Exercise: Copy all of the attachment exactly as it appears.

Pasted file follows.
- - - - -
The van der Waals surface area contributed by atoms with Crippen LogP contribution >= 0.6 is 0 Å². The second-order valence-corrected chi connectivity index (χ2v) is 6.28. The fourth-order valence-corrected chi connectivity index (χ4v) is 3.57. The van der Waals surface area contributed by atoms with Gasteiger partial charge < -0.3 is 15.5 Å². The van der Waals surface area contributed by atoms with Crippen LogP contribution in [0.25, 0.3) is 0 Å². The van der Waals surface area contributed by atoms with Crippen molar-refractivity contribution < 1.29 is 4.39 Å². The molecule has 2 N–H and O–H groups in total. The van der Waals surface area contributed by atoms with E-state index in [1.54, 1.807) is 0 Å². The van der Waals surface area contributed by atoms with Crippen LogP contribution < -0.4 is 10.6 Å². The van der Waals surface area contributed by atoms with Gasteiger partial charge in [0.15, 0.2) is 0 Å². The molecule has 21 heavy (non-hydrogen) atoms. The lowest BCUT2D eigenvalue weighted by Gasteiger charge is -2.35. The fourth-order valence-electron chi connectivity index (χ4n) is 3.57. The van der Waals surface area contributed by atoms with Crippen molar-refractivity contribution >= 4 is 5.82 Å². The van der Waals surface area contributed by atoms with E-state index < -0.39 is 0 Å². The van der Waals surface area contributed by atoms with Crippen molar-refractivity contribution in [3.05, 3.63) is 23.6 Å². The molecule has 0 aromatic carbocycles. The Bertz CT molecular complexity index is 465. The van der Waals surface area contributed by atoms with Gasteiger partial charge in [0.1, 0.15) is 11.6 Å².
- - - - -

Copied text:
The van der Waals surface area contributed by atoms with Crippen LogP contribution >= 0.6 is 0 Å². The second-order valence-corrected chi connectivity index (χ2v) is 6.28. The fourth-order valence-corrected chi connectivity index (χ4v) is 3.57. The van der Waals surface area contributed by atoms with Gasteiger partial charge < -0.3 is 15.5 Å². The van der Waals surface area contributed by atoms with Crippen LogP contribution in [0.25, 0.3) is 0 Å². The van der Waals surface area contributed by atoms with Crippen molar-refractivity contribution < 1.29 is 4.39 Å². The molecule has 2 N–H and O–H groups in total. The van der Waals surface area contributed by atoms with E-state index in [1.54, 1.807) is 0 Å². The van der Waals surface area contributed by atoms with Crippen LogP contribution < -0.4 is 10.6 Å². The van der Waals surface area contributed by atoms with Gasteiger partial charge in [0.15, 0.2) is 0 Å². The molecule has 21 heavy (non-hydrogen) atoms. The lowest BCUT2D eigenvalue weighted by Gasteiger charge is -2.35. The fourth-order valence-electron chi connectivity index (χ4n) is 3.57. The van der Waals surface area contributed by atoms with Crippen molar-refractivity contribution >= 4 is 5.82 Å². The van der Waals surface area contributed by atoms with E-state index < -0.39 is 0 Å². The van der Waals surface area contributed by atoms with Crippen molar-refractivity contribution in [3.05, 3.63) is 23.6 Å². The molecule has 0 aromatic carbocycles. The Bertz CT molecular complexity index is 465. The van der Waals surface area contributed by atoms with Gasteiger partial charge in [0.1, 0.15) is 11.6 Å².